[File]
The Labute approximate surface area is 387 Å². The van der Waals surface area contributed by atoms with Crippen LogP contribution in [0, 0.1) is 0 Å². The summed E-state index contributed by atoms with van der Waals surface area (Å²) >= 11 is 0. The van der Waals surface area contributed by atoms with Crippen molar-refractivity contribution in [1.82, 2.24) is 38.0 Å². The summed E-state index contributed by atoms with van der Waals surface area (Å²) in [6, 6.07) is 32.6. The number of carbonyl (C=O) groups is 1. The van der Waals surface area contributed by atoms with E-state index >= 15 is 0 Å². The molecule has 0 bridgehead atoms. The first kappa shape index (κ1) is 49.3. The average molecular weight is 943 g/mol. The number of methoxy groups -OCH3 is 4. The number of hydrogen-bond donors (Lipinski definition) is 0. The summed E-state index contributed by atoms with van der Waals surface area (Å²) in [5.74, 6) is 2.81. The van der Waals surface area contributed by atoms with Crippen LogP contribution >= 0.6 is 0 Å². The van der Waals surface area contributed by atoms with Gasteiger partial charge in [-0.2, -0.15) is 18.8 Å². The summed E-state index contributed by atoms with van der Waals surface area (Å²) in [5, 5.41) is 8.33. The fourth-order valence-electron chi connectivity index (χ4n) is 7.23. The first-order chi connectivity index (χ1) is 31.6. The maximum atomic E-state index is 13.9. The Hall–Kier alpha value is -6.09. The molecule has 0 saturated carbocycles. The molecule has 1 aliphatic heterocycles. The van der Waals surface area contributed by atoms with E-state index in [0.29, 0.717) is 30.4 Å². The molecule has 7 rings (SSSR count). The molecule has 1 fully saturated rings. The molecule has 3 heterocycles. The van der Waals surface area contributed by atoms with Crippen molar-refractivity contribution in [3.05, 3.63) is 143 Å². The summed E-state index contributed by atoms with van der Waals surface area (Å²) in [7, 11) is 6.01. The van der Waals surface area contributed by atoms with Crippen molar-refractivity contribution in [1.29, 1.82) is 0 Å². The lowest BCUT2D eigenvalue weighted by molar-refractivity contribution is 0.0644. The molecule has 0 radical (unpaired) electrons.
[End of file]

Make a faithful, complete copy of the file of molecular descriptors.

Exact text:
The Labute approximate surface area is 387 Å². The van der Waals surface area contributed by atoms with Crippen LogP contribution in [0, 0.1) is 0 Å². The summed E-state index contributed by atoms with van der Waals surface area (Å²) >= 11 is 0. The van der Waals surface area contributed by atoms with Crippen molar-refractivity contribution in [1.82, 2.24) is 38.0 Å². The summed E-state index contributed by atoms with van der Waals surface area (Å²) in [6, 6.07) is 32.6. The number of carbonyl (C=O) groups is 1. The van der Waals surface area contributed by atoms with E-state index >= 15 is 0 Å². The molecule has 0 bridgehead atoms. The first kappa shape index (κ1) is 49.3. The average molecular weight is 943 g/mol. The number of methoxy groups -OCH3 is 4. The number of hydrogen-bond donors (Lipinski definition) is 0. The summed E-state index contributed by atoms with van der Waals surface area (Å²) in [5.74, 6) is 2.81. The van der Waals surface area contributed by atoms with Crippen LogP contribution >= 0.6 is 0 Å². The van der Waals surface area contributed by atoms with Gasteiger partial charge in [-0.2, -0.15) is 18.8 Å². The summed E-state index contributed by atoms with van der Waals surface area (Å²) in [5, 5.41) is 8.33. The fourth-order valence-electron chi connectivity index (χ4n) is 7.23. The first-order chi connectivity index (χ1) is 31.6. The maximum atomic E-state index is 13.9. The Hall–Kier alpha value is -6.09. The molecule has 0 saturated carbocycles. The molecule has 1 aliphatic heterocycles. The van der Waals surface area contributed by atoms with E-state index in [0.29, 0.717) is 30.4 Å². The molecule has 7 rings (SSSR count). The molecule has 1 fully saturated rings. The molecule has 3 heterocycles. The van der Waals surface area contributed by atoms with Crippen molar-refractivity contribution in [3.05, 3.63) is 143 Å². The summed E-state index contributed by atoms with van der Waals surface area (Å²) in [7, 11) is 6.01. The van der Waals surface area contributed by atoms with Crippen molar-refractivity contribution in [1.29, 1.82) is 0 Å². The lowest BCUT2D eigenvalue weighted by molar-refractivity contribution is 0.0644. The molecule has 0 radical (unpaired) electrons.